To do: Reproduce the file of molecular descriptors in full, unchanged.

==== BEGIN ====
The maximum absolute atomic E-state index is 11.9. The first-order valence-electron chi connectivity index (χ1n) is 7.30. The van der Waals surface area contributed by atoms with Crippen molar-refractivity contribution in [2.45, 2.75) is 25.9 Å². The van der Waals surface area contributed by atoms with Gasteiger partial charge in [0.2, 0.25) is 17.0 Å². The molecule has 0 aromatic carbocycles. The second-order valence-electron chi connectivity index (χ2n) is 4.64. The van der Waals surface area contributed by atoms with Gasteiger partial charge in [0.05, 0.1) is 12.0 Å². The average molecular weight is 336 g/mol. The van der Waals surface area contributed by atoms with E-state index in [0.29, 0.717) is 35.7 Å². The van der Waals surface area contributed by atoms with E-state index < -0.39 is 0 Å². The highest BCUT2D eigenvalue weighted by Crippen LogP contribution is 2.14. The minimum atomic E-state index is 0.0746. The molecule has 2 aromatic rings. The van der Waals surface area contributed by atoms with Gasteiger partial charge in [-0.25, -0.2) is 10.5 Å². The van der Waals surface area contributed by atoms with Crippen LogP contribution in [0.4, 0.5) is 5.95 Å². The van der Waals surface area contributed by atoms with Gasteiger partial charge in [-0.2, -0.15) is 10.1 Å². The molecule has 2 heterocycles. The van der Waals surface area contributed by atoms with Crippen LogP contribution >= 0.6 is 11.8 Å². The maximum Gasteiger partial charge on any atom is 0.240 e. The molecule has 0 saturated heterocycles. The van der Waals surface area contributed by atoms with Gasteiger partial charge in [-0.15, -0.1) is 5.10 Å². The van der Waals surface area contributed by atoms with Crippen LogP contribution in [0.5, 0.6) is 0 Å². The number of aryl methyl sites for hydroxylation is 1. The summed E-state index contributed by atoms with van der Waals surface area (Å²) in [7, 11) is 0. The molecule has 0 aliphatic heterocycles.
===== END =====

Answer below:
The maximum absolute atomic E-state index is 11.9. The first-order valence-electron chi connectivity index (χ1n) is 7.30. The van der Waals surface area contributed by atoms with Crippen molar-refractivity contribution in [2.45, 2.75) is 25.9 Å². The van der Waals surface area contributed by atoms with Gasteiger partial charge in [0.2, 0.25) is 17.0 Å². The molecule has 0 aromatic carbocycles. The second-order valence-electron chi connectivity index (χ2n) is 4.64. The van der Waals surface area contributed by atoms with Gasteiger partial charge in [0.05, 0.1) is 12.0 Å². The average molecular weight is 336 g/mol. The van der Waals surface area contributed by atoms with E-state index in [0.29, 0.717) is 35.7 Å². The van der Waals surface area contributed by atoms with E-state index < -0.39 is 0 Å². The highest BCUT2D eigenvalue weighted by Crippen LogP contribution is 2.14. The minimum atomic E-state index is 0.0746. The molecule has 2 aromatic rings. The van der Waals surface area contributed by atoms with Gasteiger partial charge in [-0.25, -0.2) is 10.5 Å². The van der Waals surface area contributed by atoms with Crippen LogP contribution in [0.4, 0.5) is 5.95 Å². The van der Waals surface area contributed by atoms with Gasteiger partial charge in [-0.2, -0.15) is 10.1 Å². The molecule has 2 heterocycles. The van der Waals surface area contributed by atoms with Crippen LogP contribution >= 0.6 is 11.8 Å². The maximum Gasteiger partial charge on any atom is 0.240 e. The molecule has 0 saturated heterocycles. The van der Waals surface area contributed by atoms with Gasteiger partial charge in [-0.15, -0.1) is 5.10 Å². The van der Waals surface area contributed by atoms with Crippen LogP contribution in [0.5, 0.6) is 0 Å². The number of aryl methyl sites for hydroxylation is 1. The summed E-state index contributed by atoms with van der Waals surface area (Å²) in [7, 11) is 0. The molecule has 0 aliphatic heterocycles.